at the time involved, life and death.
According to James' no-soul theory, his speech was
involuntary reflex action, governed by neither will nor
memory, while according to reason the spirit which con-
trolled this wonderful man's feeble, tottering form was as
clear and bright as it had been in days gone by.
Falling asleep in death is not a new venture. We are
unconscious through life of all we know except as mo-
mentary knowledge comes forth through the organs,
336 LOOKING BACK
which in sleep as in death are unconscious of surround-
Jesus said, "I go that I may wake him out of sleep."
"She is not dead but sleepeth."
If man is simply a creation of animated matter, he
dies like a vegetable, if he is a dual creature, soul and
body, when one part ceases to be, the other is not self,
but if man is a spiritual being temporarily inhabiting and
partially controlling a creation of animation the dissolu-
tion of the animated form must set him free and leave the
spiritual being intact.
In memory, of childhood days, we apparently go back
and view the scenes again, but if we really did go back
we would see them as they are and not as they were, so
we must give up that theory.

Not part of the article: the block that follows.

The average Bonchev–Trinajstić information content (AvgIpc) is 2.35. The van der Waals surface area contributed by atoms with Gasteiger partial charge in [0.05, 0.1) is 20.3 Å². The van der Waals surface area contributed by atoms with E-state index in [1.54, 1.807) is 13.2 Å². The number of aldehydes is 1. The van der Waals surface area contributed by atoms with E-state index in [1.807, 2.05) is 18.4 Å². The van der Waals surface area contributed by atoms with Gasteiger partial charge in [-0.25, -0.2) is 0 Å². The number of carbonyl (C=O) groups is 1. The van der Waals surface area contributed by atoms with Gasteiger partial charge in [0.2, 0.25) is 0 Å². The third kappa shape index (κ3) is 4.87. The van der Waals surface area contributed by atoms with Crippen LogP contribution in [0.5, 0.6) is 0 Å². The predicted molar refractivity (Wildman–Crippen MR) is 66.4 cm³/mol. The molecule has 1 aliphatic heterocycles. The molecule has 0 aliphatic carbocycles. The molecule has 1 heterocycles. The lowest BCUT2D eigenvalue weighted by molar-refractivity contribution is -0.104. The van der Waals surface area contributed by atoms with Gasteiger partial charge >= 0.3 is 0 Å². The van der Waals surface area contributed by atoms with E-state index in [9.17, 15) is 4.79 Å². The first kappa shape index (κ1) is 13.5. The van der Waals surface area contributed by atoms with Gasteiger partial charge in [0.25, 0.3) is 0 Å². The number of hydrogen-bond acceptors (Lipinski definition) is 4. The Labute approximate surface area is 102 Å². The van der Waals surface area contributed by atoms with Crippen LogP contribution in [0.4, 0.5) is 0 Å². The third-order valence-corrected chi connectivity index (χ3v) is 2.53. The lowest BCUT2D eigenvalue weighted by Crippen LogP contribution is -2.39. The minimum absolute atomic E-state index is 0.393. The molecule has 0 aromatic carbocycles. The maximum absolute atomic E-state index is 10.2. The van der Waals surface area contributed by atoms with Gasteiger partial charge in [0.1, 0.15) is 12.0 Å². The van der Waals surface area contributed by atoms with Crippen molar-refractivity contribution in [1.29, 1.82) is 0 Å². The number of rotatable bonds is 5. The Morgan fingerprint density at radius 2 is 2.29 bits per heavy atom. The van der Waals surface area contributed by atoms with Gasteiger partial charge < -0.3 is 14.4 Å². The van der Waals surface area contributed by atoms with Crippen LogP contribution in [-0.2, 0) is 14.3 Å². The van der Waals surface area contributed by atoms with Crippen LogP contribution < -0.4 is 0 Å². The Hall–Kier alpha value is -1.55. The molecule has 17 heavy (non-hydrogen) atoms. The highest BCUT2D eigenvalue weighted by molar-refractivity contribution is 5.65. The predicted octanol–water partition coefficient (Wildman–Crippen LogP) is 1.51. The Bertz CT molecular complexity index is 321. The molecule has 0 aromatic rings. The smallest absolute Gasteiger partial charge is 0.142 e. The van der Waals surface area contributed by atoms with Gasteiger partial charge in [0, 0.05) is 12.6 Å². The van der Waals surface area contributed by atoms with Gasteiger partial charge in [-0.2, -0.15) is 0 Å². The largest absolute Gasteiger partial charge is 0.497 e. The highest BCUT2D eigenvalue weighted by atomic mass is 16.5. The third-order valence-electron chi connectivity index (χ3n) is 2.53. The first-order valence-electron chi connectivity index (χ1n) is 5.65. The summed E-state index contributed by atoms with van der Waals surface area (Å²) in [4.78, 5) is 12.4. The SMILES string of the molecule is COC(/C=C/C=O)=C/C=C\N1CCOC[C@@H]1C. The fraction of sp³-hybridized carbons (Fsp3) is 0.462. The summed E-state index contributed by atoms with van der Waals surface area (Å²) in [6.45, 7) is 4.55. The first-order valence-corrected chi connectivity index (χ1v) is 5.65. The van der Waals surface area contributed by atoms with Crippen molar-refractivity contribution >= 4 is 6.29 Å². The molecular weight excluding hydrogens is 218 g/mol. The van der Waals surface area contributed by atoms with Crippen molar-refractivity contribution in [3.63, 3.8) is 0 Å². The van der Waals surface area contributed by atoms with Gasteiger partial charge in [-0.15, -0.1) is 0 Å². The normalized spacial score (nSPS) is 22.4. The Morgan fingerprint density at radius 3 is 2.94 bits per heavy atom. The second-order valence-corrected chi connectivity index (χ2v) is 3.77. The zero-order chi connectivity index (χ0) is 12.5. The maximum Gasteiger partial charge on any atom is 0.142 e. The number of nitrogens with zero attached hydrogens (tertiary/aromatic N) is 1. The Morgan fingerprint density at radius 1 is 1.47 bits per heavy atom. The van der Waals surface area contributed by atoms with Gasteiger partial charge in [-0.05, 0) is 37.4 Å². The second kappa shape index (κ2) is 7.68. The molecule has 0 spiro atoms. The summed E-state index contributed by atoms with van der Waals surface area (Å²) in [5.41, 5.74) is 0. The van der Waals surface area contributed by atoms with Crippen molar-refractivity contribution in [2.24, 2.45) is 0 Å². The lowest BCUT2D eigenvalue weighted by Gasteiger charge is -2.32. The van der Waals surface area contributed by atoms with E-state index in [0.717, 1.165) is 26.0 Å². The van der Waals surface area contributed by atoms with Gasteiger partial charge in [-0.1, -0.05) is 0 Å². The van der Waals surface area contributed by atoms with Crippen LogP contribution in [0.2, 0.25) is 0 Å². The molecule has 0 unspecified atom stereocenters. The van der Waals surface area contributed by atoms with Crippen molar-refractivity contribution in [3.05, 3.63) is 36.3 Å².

The most prevalent materialistic doctrine is that mem-
ory is an impression of the occurrences stamped on the
brain. This theory when turned upon" itself plainly estab-
lishes the invisible soul as the being who discerns the
The most modern atheistic theory is that memory is
not a retained impression, but rather a new creation
caused by immediate external stimuli. See Volume 1,
page 649, of James' Psychology.
As all sane expressions are based on foreknowledge,
this theory assumes that the cold exterior stimuli at the
motor discharge instantly re-create the experience of
our entire passed life.
This fallacy, together with the brain path theory,
proves that excess of possessions coupled with classical
education creates degeneracy.
Under the guise of philosophy and science these in-
structors are not only attacking the church but the vital
spark of life.
ARTHUR RICHARDSON AND HIS TWINS.
LOOKING BACK 337
I have spent years in the principal parts of the world
studying the people and their modes of worship and I
have found that all religions are one and beautiful in that
they teach that at death the soul will be free. The righ-
teous and wicked will be separated and our future des-
tination will depend upon our personal motives while
living in the body.
Whether our soul theory be a myth, mystery or truism,
one thing is obvious, those living under the conviction
that their apparent secret motives are in some way ac-
tually known, and will stand for or against them at death,
Avill lead more pure lives, and make better parents, citi-
zens and neighbors than those who imbibe materialism
through faithless instructors who apparently hope there